Wednesday, August 12, 2009

Amnesty International issues statement on Danny Fitzsimons

AN ex-paratrooper accused of murdering two workmates in Baghdad could face the noose within WEEKS.
Danny Fitzsimons, 30, confessed at his first court appearance to shooting former Royal Marine Paul McGuigan and Aussie Darren Hoare, both 37.
Investigators claimed yesterday they have all the evidence they need - and his case could be fast-tracked.

Neil Syson (The Sun) reports the above on Danny Fitzsimons who served in the British military for eight years and was stationed in Afghanistan and Kosovo as well as Iraq. He is accused of being the shooter in a Sunday Green Zone incident in which 1 British contractor, Paul McGuigan, and 1 Australian contractor, Darren Hoare, died and one Iraqi, Arkhan Madhi, was injured. Eric and Liz Fitzsimons spoke to the BBC (link has video) and noted that they are not asking for Danny to 'walk.' They stated that he has to take responsibility. But they want a fair trial and do not believe that is possible in Iraq. Amnesty International issued the following yesterday:

Responding to reports that a British employee of a security company working in Iraq may face a death sentence, Amnesty International UK Media Director Mike Blakemore said:
'It's right that private military and security company employees like Danny Fitzsimons are not placed above the law when they're working in places like Iraq and it's right that the Iraqi authorities are set to investigate this very serious incident.
'However, as with all capital cases, Amnesty would strenuously oppose the application of the death penalty if applied to Mr Fitzsimons in this case.
'Iraq has a dreadful record of unfair capital trials and at least 34 people were hanged in the country last year alone.
'The important thing now is that if Danny Fitzsimons is put on trial he is allowed a fair trial process without resort to the cruelty of a death sentence.'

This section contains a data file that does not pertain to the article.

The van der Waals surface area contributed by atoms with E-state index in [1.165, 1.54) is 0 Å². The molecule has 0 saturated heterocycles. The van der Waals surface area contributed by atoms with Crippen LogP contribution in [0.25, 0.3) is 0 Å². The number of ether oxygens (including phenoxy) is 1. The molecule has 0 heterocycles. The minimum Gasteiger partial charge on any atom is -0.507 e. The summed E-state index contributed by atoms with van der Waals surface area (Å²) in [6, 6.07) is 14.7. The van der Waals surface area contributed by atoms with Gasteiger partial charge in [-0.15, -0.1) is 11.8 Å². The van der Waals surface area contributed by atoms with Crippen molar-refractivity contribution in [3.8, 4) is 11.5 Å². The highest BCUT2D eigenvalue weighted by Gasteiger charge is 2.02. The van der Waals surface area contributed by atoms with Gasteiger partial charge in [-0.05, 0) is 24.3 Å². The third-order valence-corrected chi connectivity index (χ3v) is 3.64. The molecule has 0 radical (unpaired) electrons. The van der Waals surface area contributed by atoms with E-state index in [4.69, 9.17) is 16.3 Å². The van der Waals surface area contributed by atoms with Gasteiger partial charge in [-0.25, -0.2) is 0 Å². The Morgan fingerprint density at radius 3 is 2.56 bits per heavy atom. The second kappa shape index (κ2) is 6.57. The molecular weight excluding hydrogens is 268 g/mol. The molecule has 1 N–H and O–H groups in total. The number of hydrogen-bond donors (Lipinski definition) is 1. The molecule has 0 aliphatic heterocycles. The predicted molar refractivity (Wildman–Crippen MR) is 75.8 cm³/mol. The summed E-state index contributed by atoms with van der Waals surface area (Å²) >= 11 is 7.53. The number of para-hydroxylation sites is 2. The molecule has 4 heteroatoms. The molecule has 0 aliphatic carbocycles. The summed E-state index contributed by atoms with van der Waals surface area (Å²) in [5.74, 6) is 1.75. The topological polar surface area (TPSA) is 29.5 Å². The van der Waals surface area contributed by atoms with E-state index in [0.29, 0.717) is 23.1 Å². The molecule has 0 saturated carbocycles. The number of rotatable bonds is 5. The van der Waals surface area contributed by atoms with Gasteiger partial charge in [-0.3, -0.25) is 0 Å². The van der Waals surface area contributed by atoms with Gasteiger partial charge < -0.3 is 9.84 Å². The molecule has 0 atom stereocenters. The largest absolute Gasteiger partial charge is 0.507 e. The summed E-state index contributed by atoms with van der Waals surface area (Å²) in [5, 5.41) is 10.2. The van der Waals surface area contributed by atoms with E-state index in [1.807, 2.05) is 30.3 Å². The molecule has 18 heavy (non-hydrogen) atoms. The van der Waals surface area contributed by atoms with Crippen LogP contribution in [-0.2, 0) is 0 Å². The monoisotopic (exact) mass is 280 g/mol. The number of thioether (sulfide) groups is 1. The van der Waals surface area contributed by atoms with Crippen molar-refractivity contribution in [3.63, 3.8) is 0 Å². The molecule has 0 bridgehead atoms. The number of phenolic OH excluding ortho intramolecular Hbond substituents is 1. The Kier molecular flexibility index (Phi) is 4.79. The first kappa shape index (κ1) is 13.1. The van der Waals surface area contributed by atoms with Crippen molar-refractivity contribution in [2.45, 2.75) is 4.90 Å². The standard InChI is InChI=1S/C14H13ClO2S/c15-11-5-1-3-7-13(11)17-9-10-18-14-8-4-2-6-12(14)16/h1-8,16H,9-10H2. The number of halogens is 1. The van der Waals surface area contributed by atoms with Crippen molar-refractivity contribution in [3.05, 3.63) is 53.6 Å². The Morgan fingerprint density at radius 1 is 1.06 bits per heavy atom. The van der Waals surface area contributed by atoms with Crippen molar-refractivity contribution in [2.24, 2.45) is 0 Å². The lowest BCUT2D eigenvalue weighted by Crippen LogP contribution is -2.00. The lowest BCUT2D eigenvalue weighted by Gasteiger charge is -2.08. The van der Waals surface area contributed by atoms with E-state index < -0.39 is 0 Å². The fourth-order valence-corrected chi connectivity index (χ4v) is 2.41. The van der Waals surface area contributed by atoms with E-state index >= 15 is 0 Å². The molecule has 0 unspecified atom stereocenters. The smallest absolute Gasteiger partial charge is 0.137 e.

Last year 34 criminals were hanged in Iraq. Private security guard Fitzsimons, employed by UK firm ArmorGroup, would be the first Westerner on trial since the invasion of Iraq in 2003.

Scotland's The Herald offers this background on the two deceased contractors:

Mr McGuigan was a former Royal Marine who went to work for ArmorGroup in 2003, according to a company statement. It said he was working as a team leader in charge of a personal security detail. He was married and his wife was expecting a child.
Hoare, from Queensland, Australia, worked for the security company for more than four years. He had served in the Australian air force.

Alsumaria notes: "Pentagon has shown concern over ethnic tensions among Arabs and Kurds despite talks between both parties' leaders. A disagreement over land and oil has come dangerously close to violence, a senior US military official said." That comes as Jane Arraf (Christian Science Monitor) reports Turkey is offering drought striken Iraq water . . . provided they crack down more on the PKK (Kurdish rebels):

If water is Iraq's biggest bilateral issue, the separatist Kurdish Workers Party (PKK) is Turkey's. Mr. Zebari told reporters Iraq was committed to clamping down on attacks by Kurdish rebels from Iraq. He announced plans for a joint cooperation center in the Iraqi Kurdish capital of Arbil in which Turkey, Iraq, and the US would share intelligence aimed at stopping PKK attacks on Turkey from Iraqi soil.
Northern Iraq has been governed since 1991 by Iraqi Kurds as a semiautonomous territory but there is little affinity with the PKK, which has attacked soldiers and civilians, particularly as relations improve with Ankara.
Turkey, one of Iraq's biggest trading partners, has been playing a key role in Iraq's economic reconstruction. Mr. Zebari said annual trade between the two has reached $7 billion -- a figure they aimed to increase to $20 billion by the end of next year. Turkish minister of state for industry, Zafer Caglayan, said bilateral trade has ballooned by 58 percent from 2008.

Tuesday the DoD issued a statement (noted in yesterday's snapshot and link is working to DoD statement):

The Department of Defense announced today the death of a soldier who was supporting Operation Iraqi Freedom.
Spc. Richard A. Walters Jr., 41, of Cleveland, Ohio, died Aug. 10 in Ali Al Salem, Kuwait, of injuries sustained from a non-combat related incident. He was assigned to the 14th Combat Support Hospital, Fort Benning, Ga.
The circumstances surrounding the incident are under investigation.
For more information the media may contact the Fort Benning public affairs office at (706) 545-3512; after hours, call (706) 545-2218.

Lily Gordon (Cleveland Ledger-Enquirer) reports he was a "Cleveland native was assigned to the 14th Combat Support Hospital, a unit consisting of approximately 300 soldiers that deployed to the Middle East in early July. The unit is to complete a yearlong rotation in Iraq. Walters joined the 14th Combat Support Hospital in May 2009, said Fort Benning spokeswoman Elsie Jackson. He had a history of prior service, possibly in the Navy, she said."

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oh boy it never ends